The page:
When it comes to our eyes, an appearance of a red spot against the stark, white background of our sclera can stick out like a sore thumb. While an affected eye can go completely undetected until a mirror or bystander calls attention to it, reactions usually include panic. About 90% of the time, this alarming red spot is the result of a broken blood vessel called a subconjunctival hemorrhage.
The conjunctiva is the clear, thin membrane covering the white part of the eye—the sclera—and the insides of the eyelids. Within the conjunctiva’s make up are tiny nerves and blood vessels that are barely visible, yet extremely fragile. When these blood vessels become disrupted or injured, bleeding will occur between the conjunctiva and the sclera. Blood is then trapped under the conjunctiva due to its slow absorption rate, creating a red mark on the white part of our eye.
Most of the time a subconjunctival hemorrhage can occur spontaneously from arbitrary actions involving coughing, sneezing, vomiting, bending over, straining from lifting something heavy, or aggressive eye rubbing (it’s paramount that you buy contact lenses are comfortable so you aren’t consistently readjusting with your fingers).
Less spontaneous causes of a subconjunctival hemorrhage can occur in people with high blood pressure or in those who take blood thinners. This condition can also be a result of a severe eye infection, head trauma, blood-clotting disorder, or eyelid surgery. If subconjunctival hemorrhages occur frequently, it could be due to a larger health issue. Often this can mean a serious bleeding disorder, and a doctor should be notified immediately.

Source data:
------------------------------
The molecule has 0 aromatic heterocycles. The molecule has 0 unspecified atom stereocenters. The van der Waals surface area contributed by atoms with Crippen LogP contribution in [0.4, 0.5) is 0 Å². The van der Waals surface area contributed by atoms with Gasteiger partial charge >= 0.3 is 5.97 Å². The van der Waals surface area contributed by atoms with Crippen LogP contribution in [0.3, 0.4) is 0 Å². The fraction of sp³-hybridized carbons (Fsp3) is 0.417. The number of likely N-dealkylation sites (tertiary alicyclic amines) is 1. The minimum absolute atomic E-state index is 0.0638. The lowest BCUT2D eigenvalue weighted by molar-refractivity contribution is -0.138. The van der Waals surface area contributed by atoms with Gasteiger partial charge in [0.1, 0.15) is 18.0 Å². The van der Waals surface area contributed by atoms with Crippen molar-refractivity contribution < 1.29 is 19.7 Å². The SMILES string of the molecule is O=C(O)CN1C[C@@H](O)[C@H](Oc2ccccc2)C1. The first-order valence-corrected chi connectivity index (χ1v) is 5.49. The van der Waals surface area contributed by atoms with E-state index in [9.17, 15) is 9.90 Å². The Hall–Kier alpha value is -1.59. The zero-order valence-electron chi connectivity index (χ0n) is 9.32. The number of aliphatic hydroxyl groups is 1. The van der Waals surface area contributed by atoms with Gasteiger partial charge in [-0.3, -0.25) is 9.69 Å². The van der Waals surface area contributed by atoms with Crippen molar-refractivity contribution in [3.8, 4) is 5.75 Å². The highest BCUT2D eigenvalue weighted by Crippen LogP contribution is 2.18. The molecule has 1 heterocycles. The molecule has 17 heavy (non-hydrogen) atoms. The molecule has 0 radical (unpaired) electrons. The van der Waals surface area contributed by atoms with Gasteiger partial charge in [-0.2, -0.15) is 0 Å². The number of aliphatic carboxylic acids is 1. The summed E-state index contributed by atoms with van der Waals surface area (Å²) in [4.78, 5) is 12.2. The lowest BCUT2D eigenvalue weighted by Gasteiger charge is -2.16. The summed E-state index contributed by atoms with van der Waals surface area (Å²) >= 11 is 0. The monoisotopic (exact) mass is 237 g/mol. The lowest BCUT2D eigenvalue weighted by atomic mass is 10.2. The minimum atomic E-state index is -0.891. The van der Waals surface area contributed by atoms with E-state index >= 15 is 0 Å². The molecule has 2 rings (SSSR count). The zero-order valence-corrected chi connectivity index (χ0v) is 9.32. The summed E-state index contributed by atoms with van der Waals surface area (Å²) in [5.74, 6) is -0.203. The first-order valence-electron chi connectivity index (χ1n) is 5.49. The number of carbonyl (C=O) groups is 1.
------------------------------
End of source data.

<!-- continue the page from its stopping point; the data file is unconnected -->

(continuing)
Most of the time there are very little symptoms associated with this condition. While physically it may look painful, a hemorrhage in the eye is quite benign. It does not induce any pain, will not cause sensitivity to light, and won’t hinder your vision. Slight discomfort or itchiness may occur, but this could simply be from an over mindfulness of its existence.
A broken blood vessel might look gruesome during the first day or two, but gradually the redness will subside. There are no specific treatments for a subconjunctival hemorrhage, just patience. A broken blood vessel will heal naturally, but a doctor should be informed to make sure there isn’t any threatening health causes.
The onset of a subconjunctival hemorrhage can be entirely unpredictable. Most of the time the condition is completely harmless, with the only symptom being a gruesome red spot on the white of the eye. It is important to watch the progression of the hemorrhage to make sure it does not get any worse. As the windows to our health, our eyes’ own health is of upmost importance.